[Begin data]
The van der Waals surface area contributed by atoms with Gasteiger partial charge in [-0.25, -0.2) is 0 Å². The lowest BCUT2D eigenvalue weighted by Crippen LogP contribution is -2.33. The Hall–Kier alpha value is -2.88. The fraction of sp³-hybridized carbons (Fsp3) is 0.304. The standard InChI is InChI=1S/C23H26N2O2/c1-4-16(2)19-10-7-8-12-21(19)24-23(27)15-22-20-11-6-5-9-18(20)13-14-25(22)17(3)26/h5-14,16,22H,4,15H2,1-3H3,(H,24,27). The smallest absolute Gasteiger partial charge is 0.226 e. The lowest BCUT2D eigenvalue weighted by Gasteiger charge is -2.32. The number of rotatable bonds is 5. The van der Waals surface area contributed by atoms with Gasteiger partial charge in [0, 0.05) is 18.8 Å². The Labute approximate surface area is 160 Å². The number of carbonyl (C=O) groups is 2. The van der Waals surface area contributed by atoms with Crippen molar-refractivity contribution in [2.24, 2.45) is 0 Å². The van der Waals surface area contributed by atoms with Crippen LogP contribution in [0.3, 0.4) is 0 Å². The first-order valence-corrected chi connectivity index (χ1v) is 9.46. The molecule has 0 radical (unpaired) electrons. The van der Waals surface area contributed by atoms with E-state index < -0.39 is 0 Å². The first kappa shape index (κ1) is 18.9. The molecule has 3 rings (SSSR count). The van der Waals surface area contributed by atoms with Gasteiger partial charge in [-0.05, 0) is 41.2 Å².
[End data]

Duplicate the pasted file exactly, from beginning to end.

The van der Waals surface area contributed by atoms with Gasteiger partial charge in [-0.25, -0.2) is 0 Å². The lowest BCUT2D eigenvalue weighted by Crippen LogP contribution is -2.33. The Hall–Kier alpha value is -2.88. The fraction of sp³-hybridized carbons (Fsp3) is 0.304. The standard InChI is InChI=1S/C23H26N2O2/c1-4-16(2)19-10-7-8-12-21(19)24-23(27)15-22-20-11-6-5-9-18(20)13-14-25(22)17(3)26/h5-14,16,22H,4,15H2,1-3H3,(H,24,27). The smallest absolute Gasteiger partial charge is 0.226 e. The lowest BCUT2D eigenvalue weighted by Gasteiger charge is -2.32. The number of rotatable bonds is 5. The van der Waals surface area contributed by atoms with Gasteiger partial charge in [0, 0.05) is 18.8 Å². The Labute approximate surface area is 160 Å². The number of carbonyl (C=O) groups is 2. The van der Waals surface area contributed by atoms with Crippen molar-refractivity contribution in [2.24, 2.45) is 0 Å². The van der Waals surface area contributed by atoms with Crippen LogP contribution in [0.3, 0.4) is 0 Å². The first-order valence-corrected chi connectivity index (χ1v) is 9.46. The molecule has 0 radical (unpaired) electrons. The van der Waals surface area contributed by atoms with E-state index < -0.39 is 0 Å². The first kappa shape index (κ1) is 18.9. The molecule has 3 rings (SSSR count). The van der Waals surface area contributed by atoms with Gasteiger partial charge in [-0.05, 0) is 41.2 Å².